I’d like to share another handy little rake task that helps you fill up your Rails application with realistic ‘fake’ data. Here it is
Using the very excellent Faker gem by Benjamin Curtis this task can be configured to populate your models with random amounts of fake information. This can a be a real time-saver for load testing, preparing demos/screencasts, or just filling up your pages with realistic data so you can get to work on your views.
The classic 'comb-over', a traditional fake.
The task includes the following features;
- Assign relationships between models with a random object picker
- A random tag picker, for populating tag lists
- Fake out your app at different different sizes; tiny, small, medium and large
- Clean task, to clear stuff out before you start your faking
- Disables mail sending before faking out, since before/after and other code hooks in your app might trigger sending mails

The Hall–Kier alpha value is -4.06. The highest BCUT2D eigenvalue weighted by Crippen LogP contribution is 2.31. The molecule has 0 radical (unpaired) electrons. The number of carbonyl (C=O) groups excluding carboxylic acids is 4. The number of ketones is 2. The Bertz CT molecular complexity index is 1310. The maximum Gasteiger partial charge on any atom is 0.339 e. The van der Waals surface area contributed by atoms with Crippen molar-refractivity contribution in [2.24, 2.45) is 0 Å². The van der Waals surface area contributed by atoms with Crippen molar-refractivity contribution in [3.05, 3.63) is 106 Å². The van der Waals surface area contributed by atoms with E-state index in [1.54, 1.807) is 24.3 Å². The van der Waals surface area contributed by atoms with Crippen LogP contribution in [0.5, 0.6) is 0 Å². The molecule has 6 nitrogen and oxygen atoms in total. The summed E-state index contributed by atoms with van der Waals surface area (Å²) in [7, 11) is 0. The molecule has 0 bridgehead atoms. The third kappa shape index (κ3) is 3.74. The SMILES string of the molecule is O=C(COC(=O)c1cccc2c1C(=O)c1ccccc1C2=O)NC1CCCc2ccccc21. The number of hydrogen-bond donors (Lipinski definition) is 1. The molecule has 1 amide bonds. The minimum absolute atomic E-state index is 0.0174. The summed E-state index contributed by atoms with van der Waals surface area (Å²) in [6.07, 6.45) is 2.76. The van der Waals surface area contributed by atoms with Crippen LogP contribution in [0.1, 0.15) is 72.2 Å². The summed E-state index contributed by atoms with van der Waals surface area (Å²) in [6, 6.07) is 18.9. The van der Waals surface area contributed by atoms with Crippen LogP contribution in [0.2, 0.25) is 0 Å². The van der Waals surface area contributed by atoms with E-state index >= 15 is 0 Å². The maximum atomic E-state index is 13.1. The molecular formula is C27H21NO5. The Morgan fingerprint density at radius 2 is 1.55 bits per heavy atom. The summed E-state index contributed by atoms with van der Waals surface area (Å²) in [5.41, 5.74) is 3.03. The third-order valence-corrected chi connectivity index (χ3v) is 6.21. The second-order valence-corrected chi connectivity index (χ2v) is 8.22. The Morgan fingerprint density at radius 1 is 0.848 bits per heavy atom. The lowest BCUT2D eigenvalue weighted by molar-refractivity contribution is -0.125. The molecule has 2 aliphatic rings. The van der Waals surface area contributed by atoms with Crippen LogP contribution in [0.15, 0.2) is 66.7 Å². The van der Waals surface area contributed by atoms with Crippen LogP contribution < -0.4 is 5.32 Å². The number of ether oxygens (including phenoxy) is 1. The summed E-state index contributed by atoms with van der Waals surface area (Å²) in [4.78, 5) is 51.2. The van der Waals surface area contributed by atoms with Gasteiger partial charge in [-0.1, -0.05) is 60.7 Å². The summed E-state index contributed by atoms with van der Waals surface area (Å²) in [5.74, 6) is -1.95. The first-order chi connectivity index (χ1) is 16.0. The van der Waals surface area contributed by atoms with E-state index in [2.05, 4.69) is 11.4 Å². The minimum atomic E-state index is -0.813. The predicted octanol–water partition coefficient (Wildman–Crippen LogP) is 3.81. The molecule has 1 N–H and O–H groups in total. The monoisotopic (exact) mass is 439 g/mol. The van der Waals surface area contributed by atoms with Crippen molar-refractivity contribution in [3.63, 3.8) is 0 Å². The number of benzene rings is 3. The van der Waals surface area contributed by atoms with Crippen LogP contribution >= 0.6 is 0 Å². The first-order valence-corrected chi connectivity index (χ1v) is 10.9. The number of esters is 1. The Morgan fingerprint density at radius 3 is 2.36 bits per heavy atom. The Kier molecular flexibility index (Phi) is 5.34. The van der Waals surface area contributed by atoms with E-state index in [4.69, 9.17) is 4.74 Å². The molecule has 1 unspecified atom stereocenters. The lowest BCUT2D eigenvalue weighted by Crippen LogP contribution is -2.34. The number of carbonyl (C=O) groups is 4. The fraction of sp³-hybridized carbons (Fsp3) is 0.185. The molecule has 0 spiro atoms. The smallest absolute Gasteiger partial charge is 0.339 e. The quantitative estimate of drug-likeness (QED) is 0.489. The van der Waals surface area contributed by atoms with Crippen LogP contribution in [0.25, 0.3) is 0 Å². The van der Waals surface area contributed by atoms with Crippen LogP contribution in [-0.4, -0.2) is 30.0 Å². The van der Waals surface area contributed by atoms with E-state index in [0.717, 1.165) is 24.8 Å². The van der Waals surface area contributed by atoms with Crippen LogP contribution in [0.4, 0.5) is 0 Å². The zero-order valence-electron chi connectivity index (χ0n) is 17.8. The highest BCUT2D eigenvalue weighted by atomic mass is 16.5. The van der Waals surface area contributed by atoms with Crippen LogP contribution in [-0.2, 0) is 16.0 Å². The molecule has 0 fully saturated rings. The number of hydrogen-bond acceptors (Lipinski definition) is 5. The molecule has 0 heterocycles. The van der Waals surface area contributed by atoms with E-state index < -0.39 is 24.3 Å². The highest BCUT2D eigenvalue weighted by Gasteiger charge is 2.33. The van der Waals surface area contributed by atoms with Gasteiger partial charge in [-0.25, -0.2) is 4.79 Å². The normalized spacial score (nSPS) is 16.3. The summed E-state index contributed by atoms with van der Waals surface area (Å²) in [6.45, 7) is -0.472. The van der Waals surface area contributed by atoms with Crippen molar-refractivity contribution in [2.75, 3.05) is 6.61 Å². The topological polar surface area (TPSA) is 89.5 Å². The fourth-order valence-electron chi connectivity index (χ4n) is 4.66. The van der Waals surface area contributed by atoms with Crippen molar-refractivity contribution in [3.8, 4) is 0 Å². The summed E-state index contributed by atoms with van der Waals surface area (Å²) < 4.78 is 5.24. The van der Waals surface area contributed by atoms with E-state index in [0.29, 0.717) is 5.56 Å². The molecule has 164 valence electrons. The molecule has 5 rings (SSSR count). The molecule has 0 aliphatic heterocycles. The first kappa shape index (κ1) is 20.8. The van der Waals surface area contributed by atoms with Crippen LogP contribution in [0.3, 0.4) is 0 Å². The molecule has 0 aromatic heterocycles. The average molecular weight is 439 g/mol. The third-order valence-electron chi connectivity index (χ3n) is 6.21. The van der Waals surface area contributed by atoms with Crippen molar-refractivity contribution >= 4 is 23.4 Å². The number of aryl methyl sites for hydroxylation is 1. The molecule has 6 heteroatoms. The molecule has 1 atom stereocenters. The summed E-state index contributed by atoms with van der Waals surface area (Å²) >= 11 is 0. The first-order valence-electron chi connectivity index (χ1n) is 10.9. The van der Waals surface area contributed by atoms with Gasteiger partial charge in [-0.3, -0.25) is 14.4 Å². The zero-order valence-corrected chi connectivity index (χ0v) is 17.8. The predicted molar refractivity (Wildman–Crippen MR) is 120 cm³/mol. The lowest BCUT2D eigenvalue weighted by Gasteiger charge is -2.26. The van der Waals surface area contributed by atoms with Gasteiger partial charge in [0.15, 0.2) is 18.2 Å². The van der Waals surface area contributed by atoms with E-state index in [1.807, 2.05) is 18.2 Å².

- Helper to fake out a randomly picked time object within the last year
- Prompts to ask before deleting any data on cleaning task.
- Summary report after faking out, explaining exactly how many objects were created
Simply configure it (see code comments for help on this), drop it into your Rails lib/tasks folder and run like so;
sudo gem install faker # if you haven't got the gem already OR
sudo gem install ffaker # use the faster faker gem from Emmanuel Oga
rake fakeout:small # or tiny / medium / large
Cleaning all ...
Faking it ... (small)
* Users: 53
* Questions: 53
* Answers: 38
* Tags: 38
* Taggings: 160
Done, I Faked it!
Along with this subdomain script from last month, I have pushed this code to github as a gist, so you can track it and grab updates to it whenever. The example there shows the task configured for a small Question & Answer app I’ve been working on.
And yes, I have started drawing a bit again, maybe it’ll make these posts more interesting to look at until I properly build this blog out.
Update – I have amended the task definitions to take a single argument; no_prompt. This turns off the confirm prompt and is useful for non-interactive running, e.g. with heroku rake commands for instance.
Update – This rake task is also fully compatible with the faster ffaker gem by Emmanuel Oga